How to protect your emergency supplies from moisture
image by ecstaticist
Recently I was caught in the mother of all rainstorms just outside Houston. In just a few moments my purse and I were drenched, and I realized just how quickly the contents of my purse or an emergency bag could be ruined by moisture.
It’s pretty easy to protect each individual item from humidity and/or water by encasing them in a vacuum packed bag. The ones used for storing food are sturdier than zip-loc bags, and if you buy the roll of bags, you can easily trim them to the size you need.
If you don’t own a vacuum packing appliance, either Food Saver or another brand, I just took a quick look on Craigslist for my city and there are easily 4 dozen various machines available for sale. Stores like Walmart and even Cabela’s carry them as well.
image by AA7JC
I recommend vacuum packing items individually, since once the bag is open there’s no way to close it again — although I have a work-around for that I’ll share at the end of this article.
Here’s how you can protect your emergency supplies:
1. Along with your vacuum sealer and a roll of plastic food storage bag, assemble together the supplies you want to vacuum pack. Especially:
- Anything made of metal that could rust
- Fire starters and tinder
- Some other items:
- A few doses of OTC medications — Capsules may crack in the vacuum sealing process, so I recommend tablets.
- Cash in small bills
- A tube of Chap Stick wrapped in duct tape
- Extra rounds for your firearm
2. Take a length of the plastic bag and lay your first item, on top. You’ll be sealing the bottom of the bag, so make sure there’s an inch or so of bag below the item and the same amount of on either side of your item. Trim the plastic to fit.
3. First, seal the bottom of the bag. Both sides should be sealed as well.
4. Insert your item in the bag, making sure it will fit, and then vacuum seal the top. You want to leave just enough plastic at the top of the bag so it seals nicely, but not so much that you leave a long flap.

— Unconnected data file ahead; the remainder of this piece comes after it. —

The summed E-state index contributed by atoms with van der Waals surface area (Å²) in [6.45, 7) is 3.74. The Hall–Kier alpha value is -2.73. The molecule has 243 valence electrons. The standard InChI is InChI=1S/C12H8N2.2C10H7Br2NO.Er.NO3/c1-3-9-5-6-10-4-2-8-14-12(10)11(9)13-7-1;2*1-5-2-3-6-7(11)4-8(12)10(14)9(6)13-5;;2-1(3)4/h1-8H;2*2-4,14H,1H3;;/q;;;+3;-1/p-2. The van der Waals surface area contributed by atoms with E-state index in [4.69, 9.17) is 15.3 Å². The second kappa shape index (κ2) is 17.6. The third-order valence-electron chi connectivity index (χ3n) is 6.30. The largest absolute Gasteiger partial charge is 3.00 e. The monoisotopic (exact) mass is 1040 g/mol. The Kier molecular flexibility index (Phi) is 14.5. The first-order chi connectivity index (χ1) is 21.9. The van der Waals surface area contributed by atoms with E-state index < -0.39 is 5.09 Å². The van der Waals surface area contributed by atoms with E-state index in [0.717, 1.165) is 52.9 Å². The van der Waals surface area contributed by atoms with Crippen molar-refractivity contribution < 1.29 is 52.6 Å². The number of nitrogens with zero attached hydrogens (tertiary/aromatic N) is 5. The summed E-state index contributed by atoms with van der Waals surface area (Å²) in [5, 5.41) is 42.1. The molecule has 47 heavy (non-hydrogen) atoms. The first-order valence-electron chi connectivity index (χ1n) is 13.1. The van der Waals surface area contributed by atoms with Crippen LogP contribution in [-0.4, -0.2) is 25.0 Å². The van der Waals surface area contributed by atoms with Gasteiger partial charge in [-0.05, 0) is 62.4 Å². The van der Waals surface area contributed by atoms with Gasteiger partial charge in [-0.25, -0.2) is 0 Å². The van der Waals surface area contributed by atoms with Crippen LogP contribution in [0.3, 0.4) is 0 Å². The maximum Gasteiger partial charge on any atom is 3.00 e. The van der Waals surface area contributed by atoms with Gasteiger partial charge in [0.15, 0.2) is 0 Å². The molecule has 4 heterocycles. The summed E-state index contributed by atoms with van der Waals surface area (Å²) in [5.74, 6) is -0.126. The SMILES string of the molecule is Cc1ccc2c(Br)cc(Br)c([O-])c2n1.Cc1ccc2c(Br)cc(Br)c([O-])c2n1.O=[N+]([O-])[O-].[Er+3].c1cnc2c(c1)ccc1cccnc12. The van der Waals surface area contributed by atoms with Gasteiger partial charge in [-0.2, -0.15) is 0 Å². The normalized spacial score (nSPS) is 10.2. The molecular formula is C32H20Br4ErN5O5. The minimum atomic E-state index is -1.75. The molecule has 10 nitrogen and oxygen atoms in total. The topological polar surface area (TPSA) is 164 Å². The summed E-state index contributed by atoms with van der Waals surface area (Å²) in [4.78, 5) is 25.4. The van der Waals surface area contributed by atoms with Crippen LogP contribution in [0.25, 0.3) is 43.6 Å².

5. Once all four sides are sealed, check them carefully to make sure there are no gaps. At this point you can trim off any excess sealed plastic around the edges.
6. Repeat this process with each item you want to protect from moisture.
What I like about this system of sealing individual items, is that you will rarely need to use everything in your emergency bag. What you don’t need will remain protected.
If you want to protect a handgun from moisture using this method, there’s been quite a bit of discussion online about this, and the consensus is that the gun needs to be well oiled and that both an oxygen absorber and a desiccant packet should both be included in the bag before sealing. If you want to keep a spare handgun in an obscure location, hidden from burglars, for example, this would be one way of protecting it for a lengthy period of time.
I mentioned earlier that the one disadvantage of these vacuum packed bags is that they can’t be resealed. A good way to have a re-sealable bag and get the vacuum pack effect, is to first place your items in a zip-loc bag, leave the bag open, and then put the whole thing in the Food Saver bag to seal.
Finally, one bonus tip. Seal your Everyday Carry items using this method, and then use a hole punch to punch a single hole in the sealed corner of the plastic bag. You can then string your EDC items onto a length of paracord, a metal ring, or anything else that is handy. Just be sure to include a small pocket knife or collapsible scissors so you’ll have a tool for cutting open one of these sealed bags when you need to.
(This would be great for kids’ backpacks!)